While going through the Rentec Direct Blog archives I stumbled upon a gem of a message written by the Rentec Direct’s President, Nathan Miller, examining the importance of treating your tenant as a valued customer. With years of customer service and public relations under my belt, the idea resonated deeply with me.
“What is the #1 gripe from tenants these days we’re hearing? ‘We are not treated with respect‘. Property managers often forget that their customer is the tenant.[…] Make your customer love you and they will not go somewhere else.” -From ‘3 Critical Reasons Contributing to High Rental Vacancies’, Nathan Miller.
Whether you manage a couple single-family homes or multi-unit properties, running a successful property management business is a full-time job. With all that goes into the day-to-day in property management, a tenant’s value in the rental equation can sometimes get overlooked. As Tom Bailey of Crystal Coast Realty & Home Service commented on my blog article about Tenant Welcome Packages, “more often than not I see property managers who act like they are doing tenants a favor to rent to them.”
Although tenants might not qualify for the “customer is always right” idiom of the foodservice and retail industry, your tenant does deserve to be treated with respect. Building this positive relationship starts with the first conversation and continues into the rental process and through tenancy. A positive relationship with your tenant, in truth, should never end as they can always provide an outstanding word of mouth recommendation for future tenants who are considering renting from you, even after they vacate your property.
There are few easy Customer Service Skills you can practice to build better tenant relations:
- Listen. Active listening is one of the most important skills in customer service. Understand your tenants’ comments and concerns to provide valuable feedback and solutions.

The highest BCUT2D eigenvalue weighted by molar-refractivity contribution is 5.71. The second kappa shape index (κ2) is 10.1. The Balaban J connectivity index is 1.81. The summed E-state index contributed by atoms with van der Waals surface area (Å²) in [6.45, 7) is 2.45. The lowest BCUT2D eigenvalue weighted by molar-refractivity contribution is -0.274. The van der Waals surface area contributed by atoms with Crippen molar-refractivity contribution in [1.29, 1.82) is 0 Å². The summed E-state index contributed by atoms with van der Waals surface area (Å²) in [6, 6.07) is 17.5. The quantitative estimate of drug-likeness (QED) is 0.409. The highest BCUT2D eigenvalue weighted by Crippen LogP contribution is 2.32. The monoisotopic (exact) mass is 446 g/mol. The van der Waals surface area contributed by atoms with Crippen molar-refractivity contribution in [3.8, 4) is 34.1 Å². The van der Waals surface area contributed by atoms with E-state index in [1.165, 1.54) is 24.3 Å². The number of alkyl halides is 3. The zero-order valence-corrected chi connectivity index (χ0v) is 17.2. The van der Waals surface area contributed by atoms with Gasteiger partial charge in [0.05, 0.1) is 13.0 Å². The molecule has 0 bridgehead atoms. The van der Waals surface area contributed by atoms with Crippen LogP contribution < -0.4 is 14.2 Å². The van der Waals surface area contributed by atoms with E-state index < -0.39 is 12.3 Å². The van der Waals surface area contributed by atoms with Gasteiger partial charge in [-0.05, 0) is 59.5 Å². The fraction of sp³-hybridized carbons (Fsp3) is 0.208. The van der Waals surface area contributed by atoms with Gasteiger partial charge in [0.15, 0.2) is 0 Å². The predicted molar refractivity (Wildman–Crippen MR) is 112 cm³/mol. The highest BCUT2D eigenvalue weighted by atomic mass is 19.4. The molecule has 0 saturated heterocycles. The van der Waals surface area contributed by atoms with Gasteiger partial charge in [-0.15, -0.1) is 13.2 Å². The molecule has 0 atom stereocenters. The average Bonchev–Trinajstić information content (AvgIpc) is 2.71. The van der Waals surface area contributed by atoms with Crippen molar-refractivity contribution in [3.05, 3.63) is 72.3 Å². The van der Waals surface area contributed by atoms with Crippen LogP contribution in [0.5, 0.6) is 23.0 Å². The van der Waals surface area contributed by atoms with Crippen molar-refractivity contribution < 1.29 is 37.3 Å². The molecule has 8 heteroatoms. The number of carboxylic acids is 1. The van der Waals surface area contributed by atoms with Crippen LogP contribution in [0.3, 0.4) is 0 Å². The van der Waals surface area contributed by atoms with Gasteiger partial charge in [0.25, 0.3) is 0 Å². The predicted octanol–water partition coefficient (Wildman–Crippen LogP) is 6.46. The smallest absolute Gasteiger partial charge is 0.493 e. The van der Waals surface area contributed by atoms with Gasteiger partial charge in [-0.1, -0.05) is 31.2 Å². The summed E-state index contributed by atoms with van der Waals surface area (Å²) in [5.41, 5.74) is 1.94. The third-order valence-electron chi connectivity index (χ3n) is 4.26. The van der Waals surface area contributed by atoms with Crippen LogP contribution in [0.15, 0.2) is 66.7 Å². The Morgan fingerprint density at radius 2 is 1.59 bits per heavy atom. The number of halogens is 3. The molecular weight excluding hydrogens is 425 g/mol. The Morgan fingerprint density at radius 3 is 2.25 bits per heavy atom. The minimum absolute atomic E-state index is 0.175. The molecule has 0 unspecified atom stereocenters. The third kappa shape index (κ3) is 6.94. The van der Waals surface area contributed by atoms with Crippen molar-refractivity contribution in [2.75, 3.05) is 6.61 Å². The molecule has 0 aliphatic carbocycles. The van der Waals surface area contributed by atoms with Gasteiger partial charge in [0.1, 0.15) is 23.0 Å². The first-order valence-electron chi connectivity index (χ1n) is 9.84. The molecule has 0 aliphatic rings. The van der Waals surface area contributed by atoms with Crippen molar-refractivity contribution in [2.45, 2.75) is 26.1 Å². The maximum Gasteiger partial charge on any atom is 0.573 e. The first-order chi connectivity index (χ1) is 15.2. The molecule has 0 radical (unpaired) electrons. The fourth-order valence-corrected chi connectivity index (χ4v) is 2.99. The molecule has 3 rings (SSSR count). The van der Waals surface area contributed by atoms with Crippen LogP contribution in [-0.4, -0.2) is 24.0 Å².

- Responsiveness. Fast service is valued in every industry today. Even if you cannot provide a solution or answer immediately, you should always acknowledge your tenant’s needs as soon as possible. If it’s a simple question or a maintenance request, your tenant will appreciate being kept in the loop about the status of their concern.
- Accommodate. Provide solutions to your tenants’ needs. It’s easy to get frustrated about late payments and damage to a property that could have been avoided through preventive maintenance. Give tenants an opportunity to be good renters by providing convenient bill pay options and ways to submit work orders by using an online application like a Tenant Portal.
Taking a moment to remember that your tenants are as much your customers and your owners will set the groundwork for building and maintaining a positive relationship. A positive tenant relationship will lead to long-term tenants and fewer vacancies. You can find these and more great customer service skills from Zach Culter in his post, “6 Ways to Make Your Customer Service Better” for Enterpreneur.com.
What customer service values have you implemented in your business to establish positive tenant relationships?